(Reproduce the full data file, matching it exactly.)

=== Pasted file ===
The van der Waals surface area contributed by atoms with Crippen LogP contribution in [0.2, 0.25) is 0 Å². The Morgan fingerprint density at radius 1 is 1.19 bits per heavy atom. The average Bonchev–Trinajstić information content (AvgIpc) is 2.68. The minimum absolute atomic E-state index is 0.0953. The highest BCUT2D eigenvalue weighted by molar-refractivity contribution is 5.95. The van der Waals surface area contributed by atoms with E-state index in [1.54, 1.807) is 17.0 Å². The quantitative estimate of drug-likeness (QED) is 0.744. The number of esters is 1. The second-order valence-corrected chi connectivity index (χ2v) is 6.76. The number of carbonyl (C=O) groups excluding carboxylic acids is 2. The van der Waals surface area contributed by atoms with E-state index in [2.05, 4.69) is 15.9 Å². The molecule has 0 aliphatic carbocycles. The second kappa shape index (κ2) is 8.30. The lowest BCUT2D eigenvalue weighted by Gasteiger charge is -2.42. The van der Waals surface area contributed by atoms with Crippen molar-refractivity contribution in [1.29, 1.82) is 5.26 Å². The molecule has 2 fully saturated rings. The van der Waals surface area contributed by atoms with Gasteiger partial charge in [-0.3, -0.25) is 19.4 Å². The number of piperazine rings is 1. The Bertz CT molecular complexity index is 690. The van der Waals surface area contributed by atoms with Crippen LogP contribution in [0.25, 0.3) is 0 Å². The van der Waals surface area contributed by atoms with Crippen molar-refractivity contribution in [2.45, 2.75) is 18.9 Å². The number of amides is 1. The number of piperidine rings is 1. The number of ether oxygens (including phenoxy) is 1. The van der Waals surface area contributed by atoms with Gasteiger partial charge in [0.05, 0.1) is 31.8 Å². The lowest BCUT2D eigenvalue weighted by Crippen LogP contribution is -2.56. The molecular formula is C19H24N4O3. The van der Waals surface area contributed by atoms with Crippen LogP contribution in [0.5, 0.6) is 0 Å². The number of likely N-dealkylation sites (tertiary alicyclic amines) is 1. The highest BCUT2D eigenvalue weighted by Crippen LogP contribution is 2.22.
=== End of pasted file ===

The van der Waals surface area contributed by atoms with Crippen LogP contribution in [0.2, 0.25) is 0 Å². The Morgan fingerprint density at radius 1 is 1.19 bits per heavy atom. The average Bonchev–Trinajstić information content (AvgIpc) is 2.68. The minimum absolute atomic E-state index is 0.0953. The highest BCUT2D eigenvalue weighted by molar-refractivity contribution is 5.95. The van der Waals surface area contributed by atoms with E-state index in [1.54, 1.807) is 17.0 Å². The quantitative estimate of drug-likeness (QED) is 0.744. The number of esters is 1. The second-order valence-corrected chi connectivity index (χ2v) is 6.76. The number of carbonyl (C=O) groups excluding carboxylic acids is 2. The van der Waals surface area contributed by atoms with E-state index in [2.05, 4.69) is 15.9 Å². The molecule has 0 aliphatic carbocycles. The second kappa shape index (κ2) is 8.30. The lowest BCUT2D eigenvalue weighted by Gasteiger charge is -2.42. The van der Waals surface area contributed by atoms with Crippen molar-refractivity contribution in [1.29, 1.82) is 5.26 Å². The molecule has 2 fully saturated rings. The van der Waals surface area contributed by atoms with Gasteiger partial charge in [-0.3, -0.25) is 19.4 Å². The number of piperazine rings is 1. The Bertz CT molecular complexity index is 690. The van der Waals surface area contributed by atoms with Crippen LogP contribution in [0.25, 0.3) is 0 Å². The van der Waals surface area contributed by atoms with Crippen molar-refractivity contribution in [2.45, 2.75) is 18.9 Å². The number of amides is 1. The number of piperidine rings is 1. The number of ether oxygens (including phenoxy) is 1. The van der Waals surface area contributed by atoms with Gasteiger partial charge in [0.05, 0.1) is 31.8 Å². The lowest BCUT2D eigenvalue weighted by Crippen LogP contribution is -2.56. The molecular formula is C19H24N4O3. The van der Waals surface area contributed by atoms with Crippen LogP contribution in [0.5, 0.6) is 0 Å². The number of likely N-dealkylation sites (tertiary alicyclic amines) is 1. The highest BCUT2D eigenvalue weighted by Crippen LogP contribution is 2.22.